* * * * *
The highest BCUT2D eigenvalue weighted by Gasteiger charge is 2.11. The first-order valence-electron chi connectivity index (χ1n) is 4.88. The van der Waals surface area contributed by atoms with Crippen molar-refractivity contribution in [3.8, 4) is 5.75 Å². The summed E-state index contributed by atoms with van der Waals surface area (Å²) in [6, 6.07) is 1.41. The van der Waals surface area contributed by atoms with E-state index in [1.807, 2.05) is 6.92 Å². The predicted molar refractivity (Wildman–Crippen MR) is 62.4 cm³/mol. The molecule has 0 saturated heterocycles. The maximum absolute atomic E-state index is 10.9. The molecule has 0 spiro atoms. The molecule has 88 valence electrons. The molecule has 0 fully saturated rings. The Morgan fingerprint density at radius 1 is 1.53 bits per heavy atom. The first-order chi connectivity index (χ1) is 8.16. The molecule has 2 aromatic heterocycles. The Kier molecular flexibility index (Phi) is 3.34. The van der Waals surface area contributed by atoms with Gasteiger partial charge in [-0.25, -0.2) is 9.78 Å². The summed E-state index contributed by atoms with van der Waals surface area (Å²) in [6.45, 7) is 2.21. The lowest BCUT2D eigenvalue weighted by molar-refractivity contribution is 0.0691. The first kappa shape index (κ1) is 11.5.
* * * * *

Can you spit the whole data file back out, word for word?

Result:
The highest BCUT2D eigenvalue weighted by Gasteiger charge is 2.11. The first-order valence-electron chi connectivity index (χ1n) is 4.88. The van der Waals surface area contributed by atoms with Crippen molar-refractivity contribution in [3.8, 4) is 5.75 Å². The summed E-state index contributed by atoms with van der Waals surface area (Å²) in [6, 6.07) is 1.41. The van der Waals surface area contributed by atoms with E-state index in [1.807, 2.05) is 6.92 Å². The predicted molar refractivity (Wildman–Crippen MR) is 62.4 cm³/mol. The molecule has 0 saturated heterocycles. The maximum absolute atomic E-state index is 10.9. The molecule has 0 spiro atoms. The molecule has 88 valence electrons. The molecule has 0 fully saturated rings. The Morgan fingerprint density at radius 1 is 1.53 bits per heavy atom. The first-order chi connectivity index (χ1) is 8.16. The molecule has 2 aromatic heterocycles. The Kier molecular flexibility index (Phi) is 3.34. The van der Waals surface area contributed by atoms with Gasteiger partial charge in [-0.25, -0.2) is 9.78 Å². The summed E-state index contributed by atoms with van der Waals surface area (Å²) in [6.45, 7) is 2.21. The lowest BCUT2D eigenvalue weighted by molar-refractivity contribution is 0.0691. The first kappa shape index (κ1) is 11.5.